The 10 most dangerous jobs in America

Occupation Fatalities per 100,000

Timber cutters 117.8
Fishers 71.1
Pilots and navigators 69.8
Structural metal workers 58.2
Drivers-sales workers 37.9
Roofers 37
Electrical power installers 32.5
Farm occupations 28
Construction laborers 27.7
Truck drivers 25

24 thoughts on “The Dangers of Big Oil”

  1. Amen. Such statements make me mad too.

    You forgot to say that big oil employees live and work in some of the most inhospitable places on earth. Both from nature, and sometimes politically. Our employees work hundreds of miles offshore where help is hours away by helicopter. Many of us have relocated to other countries or continents without our families.

    BTW – I write this from Houston where hurricane Ike is bearing down us. Most of Houston is shut down today. They closed our offices at noon yesterday. I’ve been on two conference calls already this morning. Most of our traders have relocated to Dallas to continue supplying oil and gas while the families ride out the hurricane in Houston. We have traders and operations folks who will be locked into the complex and continue to work despite the storm.

    If you ever wondered why there are no severe shortages of gasoline and other fuels right after a major hurricane, now you know why. “Big Oil” company employees never stop working to supply you with that energy. Even in a hurricane.

  2. George Orwell: “In the metabolism of the Western world the coal miner is second in importance to the man who ploughs the soil. He is a sort of grimy caryatid upon whose shoulders nearly everything that is not grimy is supported.”

    Orwell was a socialist (also an asthmatic) but he understood that energy was necessary for society, even if the form it took was often ugly, and was willing to pay tribute to those who made it possible.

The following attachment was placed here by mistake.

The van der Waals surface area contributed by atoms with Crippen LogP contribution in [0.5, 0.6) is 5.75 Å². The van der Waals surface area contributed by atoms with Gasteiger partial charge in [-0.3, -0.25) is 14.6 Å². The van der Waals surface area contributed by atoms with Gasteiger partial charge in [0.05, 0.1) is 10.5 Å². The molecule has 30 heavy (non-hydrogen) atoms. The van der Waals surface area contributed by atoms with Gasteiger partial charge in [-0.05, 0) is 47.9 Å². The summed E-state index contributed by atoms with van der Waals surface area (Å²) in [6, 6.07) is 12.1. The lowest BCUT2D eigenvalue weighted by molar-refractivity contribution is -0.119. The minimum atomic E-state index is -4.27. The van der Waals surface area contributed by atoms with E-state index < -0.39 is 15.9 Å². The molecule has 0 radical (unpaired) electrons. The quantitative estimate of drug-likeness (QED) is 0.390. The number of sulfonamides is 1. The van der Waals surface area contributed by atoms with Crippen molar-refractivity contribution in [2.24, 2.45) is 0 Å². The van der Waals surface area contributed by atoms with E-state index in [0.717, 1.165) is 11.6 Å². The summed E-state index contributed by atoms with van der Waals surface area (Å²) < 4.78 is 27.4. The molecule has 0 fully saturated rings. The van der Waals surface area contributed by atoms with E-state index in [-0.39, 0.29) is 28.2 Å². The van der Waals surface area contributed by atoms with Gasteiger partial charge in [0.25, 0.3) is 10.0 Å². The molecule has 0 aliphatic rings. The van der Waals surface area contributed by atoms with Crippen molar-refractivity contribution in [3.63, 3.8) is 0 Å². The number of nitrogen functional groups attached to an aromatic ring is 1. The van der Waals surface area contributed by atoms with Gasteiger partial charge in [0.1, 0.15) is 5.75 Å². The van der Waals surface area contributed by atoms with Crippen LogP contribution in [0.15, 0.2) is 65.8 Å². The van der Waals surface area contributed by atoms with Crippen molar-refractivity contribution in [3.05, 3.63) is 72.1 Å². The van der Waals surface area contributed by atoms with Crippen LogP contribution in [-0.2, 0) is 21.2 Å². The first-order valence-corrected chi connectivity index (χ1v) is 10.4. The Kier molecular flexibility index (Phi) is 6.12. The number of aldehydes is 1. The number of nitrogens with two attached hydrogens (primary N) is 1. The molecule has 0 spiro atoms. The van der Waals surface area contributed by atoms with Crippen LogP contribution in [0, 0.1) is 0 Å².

3. I also get very annoyed at the folks who bite the hands that feed them. I am the last person to approve of US oil addiction, but I recognize I am personally accountable. I do what I can to reduce my consumption, and reduce the burden on pretty much everybody who supports me. I rode my bike 5 miles in a downpour to get to work today. Politicians, like oil compaines, are responsible for supplying us with what we demand. Why can’t Mericans criticize our own actions before we criticize the actions of those who support our actions. Positive proaction vs negative reaction. Turn off your damn Television already.

    Oil companies are rich and in a better position than most of our social security/healthcare/war drained nation to freely build renewable power plants. It seems likely that those rich CEO’s are sick and want only to get richer from life. Naturally they should eventually be investing in alternatives.